Posted Fri, March 9th, 2018 11:47 am by Jon Levitan
“His voice is still in my head,” Justice Elena Kagan told the audience on Tuesday when asked how her former boss, Justice Thurgood Marshall, had affected her life. Kagan, along with three other former Marshall clerks, described a justice who demanded much from his clerks, but gave his time and knowledge generously in return. They also remarked on the peculiarity of working for, as one panelist put it, “not just a regular Supreme Court justice, but a living legend.”
In addition to Kagan, the event, which was hosted by the Supreme Court Historical Society, featured Harvard Law School professor Randall Kennedy, Judge Paul Engelmayer of the U.S. District Court for the Southern District of New York, and Judge Douglas Ginsburg of the U.S. Court of Appeals for the District of Columbia Circuit, who also moderated the panel.
The evening was filled with reminiscences about working for Marshall. The former clerks recalled Marshall’s fierce commitment to his values and his dogged pursuit of what he believed was right. As an example, Kagan pointed to Kadrmas v. Dickinson Public Schools, a case involving a schoolgirl in rural North Dakota whose family had to pay for her to take a bus to a school 15 miles away and who challenged the fee structure as a violation of the Constitution’s equal protection clause. Kagan told Marshall that it would be difficult for the schoolgirl to win, because the court’s prior cases suggested that the fee structure would be upheld under a lenient standard of review. Marshall rejected her analysis immediately; Kagan explained that he believed he was on the court to “make sure that people like Kadrmas got to school every day, and he was going to do what he could to make that happen.”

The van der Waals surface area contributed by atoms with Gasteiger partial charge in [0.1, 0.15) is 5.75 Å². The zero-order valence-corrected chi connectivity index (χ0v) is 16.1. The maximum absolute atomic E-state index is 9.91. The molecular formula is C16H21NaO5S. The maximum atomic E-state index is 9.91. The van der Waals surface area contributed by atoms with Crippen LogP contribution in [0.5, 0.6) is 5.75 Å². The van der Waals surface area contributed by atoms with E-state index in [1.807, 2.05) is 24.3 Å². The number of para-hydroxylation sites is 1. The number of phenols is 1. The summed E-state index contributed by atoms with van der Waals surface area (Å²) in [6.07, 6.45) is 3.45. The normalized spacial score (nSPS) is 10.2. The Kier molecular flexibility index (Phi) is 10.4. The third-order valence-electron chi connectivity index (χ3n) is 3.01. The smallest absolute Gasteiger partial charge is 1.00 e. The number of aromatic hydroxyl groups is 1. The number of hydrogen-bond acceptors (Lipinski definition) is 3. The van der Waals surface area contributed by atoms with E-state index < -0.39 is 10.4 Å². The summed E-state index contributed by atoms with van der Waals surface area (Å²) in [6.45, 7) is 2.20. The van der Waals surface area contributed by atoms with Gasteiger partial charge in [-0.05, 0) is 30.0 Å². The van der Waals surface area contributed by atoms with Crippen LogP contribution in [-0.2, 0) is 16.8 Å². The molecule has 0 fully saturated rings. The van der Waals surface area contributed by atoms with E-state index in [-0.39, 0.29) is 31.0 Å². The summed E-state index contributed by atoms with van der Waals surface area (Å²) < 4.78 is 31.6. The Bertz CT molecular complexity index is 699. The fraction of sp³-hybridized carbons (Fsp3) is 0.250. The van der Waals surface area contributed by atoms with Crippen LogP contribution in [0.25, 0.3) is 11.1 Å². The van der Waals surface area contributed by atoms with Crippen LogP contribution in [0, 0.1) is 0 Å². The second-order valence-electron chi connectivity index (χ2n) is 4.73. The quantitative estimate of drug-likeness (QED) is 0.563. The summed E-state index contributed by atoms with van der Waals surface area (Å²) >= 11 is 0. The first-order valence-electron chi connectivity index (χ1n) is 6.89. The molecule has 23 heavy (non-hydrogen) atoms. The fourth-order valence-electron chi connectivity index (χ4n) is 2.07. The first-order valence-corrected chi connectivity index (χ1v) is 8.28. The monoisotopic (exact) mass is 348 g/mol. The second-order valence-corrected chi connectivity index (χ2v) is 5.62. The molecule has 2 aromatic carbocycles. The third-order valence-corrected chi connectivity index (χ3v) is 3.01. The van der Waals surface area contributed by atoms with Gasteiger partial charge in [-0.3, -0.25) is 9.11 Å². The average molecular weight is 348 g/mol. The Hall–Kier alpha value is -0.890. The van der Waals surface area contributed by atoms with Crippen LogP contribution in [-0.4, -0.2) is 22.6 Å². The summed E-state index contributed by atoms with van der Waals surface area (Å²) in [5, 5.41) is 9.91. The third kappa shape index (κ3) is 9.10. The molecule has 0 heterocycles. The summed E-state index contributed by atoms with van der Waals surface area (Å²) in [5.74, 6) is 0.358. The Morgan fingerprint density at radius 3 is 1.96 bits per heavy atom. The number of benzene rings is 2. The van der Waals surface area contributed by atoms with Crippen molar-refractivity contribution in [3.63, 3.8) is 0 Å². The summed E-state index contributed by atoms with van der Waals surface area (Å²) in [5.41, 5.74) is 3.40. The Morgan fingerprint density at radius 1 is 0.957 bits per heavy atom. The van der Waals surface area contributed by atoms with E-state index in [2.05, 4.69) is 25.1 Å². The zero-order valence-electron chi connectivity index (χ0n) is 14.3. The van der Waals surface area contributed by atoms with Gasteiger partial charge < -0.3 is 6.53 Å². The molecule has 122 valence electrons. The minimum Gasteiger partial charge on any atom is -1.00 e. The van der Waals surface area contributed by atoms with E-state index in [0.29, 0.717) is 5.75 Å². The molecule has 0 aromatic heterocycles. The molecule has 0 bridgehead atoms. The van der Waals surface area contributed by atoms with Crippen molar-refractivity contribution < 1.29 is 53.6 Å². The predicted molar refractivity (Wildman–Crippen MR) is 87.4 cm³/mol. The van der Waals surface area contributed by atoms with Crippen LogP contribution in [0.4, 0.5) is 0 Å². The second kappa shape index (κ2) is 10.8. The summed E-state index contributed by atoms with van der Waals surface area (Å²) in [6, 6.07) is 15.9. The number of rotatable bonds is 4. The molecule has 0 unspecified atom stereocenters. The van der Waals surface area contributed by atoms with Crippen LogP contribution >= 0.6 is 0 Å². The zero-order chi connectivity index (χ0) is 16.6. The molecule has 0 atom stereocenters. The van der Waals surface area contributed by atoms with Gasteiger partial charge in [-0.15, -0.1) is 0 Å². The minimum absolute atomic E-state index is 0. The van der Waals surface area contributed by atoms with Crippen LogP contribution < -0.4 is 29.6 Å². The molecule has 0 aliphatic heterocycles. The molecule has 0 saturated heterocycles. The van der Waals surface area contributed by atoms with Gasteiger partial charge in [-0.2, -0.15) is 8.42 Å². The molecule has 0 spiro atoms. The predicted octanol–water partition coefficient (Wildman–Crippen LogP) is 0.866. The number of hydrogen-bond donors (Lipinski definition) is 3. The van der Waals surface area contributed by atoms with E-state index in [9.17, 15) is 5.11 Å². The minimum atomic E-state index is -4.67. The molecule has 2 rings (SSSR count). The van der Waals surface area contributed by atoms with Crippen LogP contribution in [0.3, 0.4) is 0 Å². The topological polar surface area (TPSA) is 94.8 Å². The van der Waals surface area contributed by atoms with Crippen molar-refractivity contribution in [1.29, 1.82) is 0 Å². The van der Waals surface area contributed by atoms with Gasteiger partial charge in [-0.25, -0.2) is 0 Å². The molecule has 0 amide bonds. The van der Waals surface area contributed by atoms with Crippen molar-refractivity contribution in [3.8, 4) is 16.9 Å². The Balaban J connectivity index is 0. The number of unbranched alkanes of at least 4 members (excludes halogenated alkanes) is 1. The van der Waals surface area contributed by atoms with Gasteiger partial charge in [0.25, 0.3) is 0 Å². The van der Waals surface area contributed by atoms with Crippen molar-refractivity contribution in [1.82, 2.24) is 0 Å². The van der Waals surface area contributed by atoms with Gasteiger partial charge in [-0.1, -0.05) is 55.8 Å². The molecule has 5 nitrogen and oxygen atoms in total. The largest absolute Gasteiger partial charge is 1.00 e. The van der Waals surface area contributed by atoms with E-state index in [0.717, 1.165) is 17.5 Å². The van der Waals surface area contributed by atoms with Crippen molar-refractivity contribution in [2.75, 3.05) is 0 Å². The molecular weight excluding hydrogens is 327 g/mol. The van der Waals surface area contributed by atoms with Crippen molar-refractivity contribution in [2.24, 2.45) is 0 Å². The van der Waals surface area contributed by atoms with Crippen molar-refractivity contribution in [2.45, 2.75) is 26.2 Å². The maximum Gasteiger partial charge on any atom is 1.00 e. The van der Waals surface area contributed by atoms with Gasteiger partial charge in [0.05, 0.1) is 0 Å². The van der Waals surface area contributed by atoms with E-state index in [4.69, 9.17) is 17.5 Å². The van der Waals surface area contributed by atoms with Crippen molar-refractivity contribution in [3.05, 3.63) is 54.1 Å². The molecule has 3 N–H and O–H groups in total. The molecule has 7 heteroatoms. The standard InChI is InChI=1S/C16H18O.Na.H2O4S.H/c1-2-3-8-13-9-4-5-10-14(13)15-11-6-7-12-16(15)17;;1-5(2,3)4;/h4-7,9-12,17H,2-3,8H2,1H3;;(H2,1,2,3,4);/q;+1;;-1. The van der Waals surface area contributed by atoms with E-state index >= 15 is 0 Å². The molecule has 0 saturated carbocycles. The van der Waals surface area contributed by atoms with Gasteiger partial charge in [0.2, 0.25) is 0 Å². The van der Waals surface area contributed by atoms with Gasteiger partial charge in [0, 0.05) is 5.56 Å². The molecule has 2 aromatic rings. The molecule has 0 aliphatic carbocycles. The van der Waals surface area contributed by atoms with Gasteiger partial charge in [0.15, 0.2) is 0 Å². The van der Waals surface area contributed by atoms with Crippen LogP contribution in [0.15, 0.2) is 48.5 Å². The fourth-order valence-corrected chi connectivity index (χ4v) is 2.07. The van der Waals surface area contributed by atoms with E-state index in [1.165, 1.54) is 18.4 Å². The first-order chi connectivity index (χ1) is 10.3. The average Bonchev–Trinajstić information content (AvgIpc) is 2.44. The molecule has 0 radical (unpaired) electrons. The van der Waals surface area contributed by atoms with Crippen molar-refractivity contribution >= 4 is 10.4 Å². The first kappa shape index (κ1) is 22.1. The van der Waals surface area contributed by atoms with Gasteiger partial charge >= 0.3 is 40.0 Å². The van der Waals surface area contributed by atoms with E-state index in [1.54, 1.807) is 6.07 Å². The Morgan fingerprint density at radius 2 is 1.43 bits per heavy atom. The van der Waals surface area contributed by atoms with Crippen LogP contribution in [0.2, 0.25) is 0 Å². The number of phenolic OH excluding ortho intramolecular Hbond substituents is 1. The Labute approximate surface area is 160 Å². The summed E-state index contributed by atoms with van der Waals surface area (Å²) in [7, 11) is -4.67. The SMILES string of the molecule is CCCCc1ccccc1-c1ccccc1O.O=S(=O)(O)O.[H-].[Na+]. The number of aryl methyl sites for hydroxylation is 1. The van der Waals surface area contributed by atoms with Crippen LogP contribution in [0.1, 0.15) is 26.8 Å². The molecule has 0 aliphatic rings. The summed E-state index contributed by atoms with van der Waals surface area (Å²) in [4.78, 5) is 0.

Kennedy told the story of Batson v. Kentucky, in which the court ruled that peremptory challenges used by prosecutors to strike jurors based solely on their race are unconstitutional. Kennedy explained that the court only agreed to hear Batson after Marshall had filed dissent after dissent from the court’s denial of certiorari in similar cases. Even after his colleagues finally agreed to hear the case and adopted his position, Marshall wrote a concurring opinion, arguing that the court wasn’t going far enough. Kennedy explained that Marshall’s willingness to constantly “push the envelope is what I admired about him.”
Engelmayer remembered City of Richmond v. J.A. Croson Co., in which the court ruled that Richmond’s plan to ensure that a certain percentage of construction contracts were awarded to minority-owned businesses was unconstitutional. Marshall was very distressed by the outcome and instructed his clerks to point out in his dissent the irony of the former capital of the Confederacy’s attempting to do something progressive and being shut down.
Marshall’s convictions would sometimes take him to surprising places. Kagan recalled Torres v. Oakland Scavenger Co., in which a group of Hispanic employees lost an employment discrimination case. Jose Torres’ name was left off the subsequent notice of appeal because of a clerical error, so he was unable to take part in the appeal. Marshall’s clerks believed that Torres should win, but Marshall ended up overruling them and writing the Supreme Court’s 8-1 decision against Torres. Kagan explained that “playing by the rules was one of the most important principles for [Marshall],” even if doing so produced undesirable results.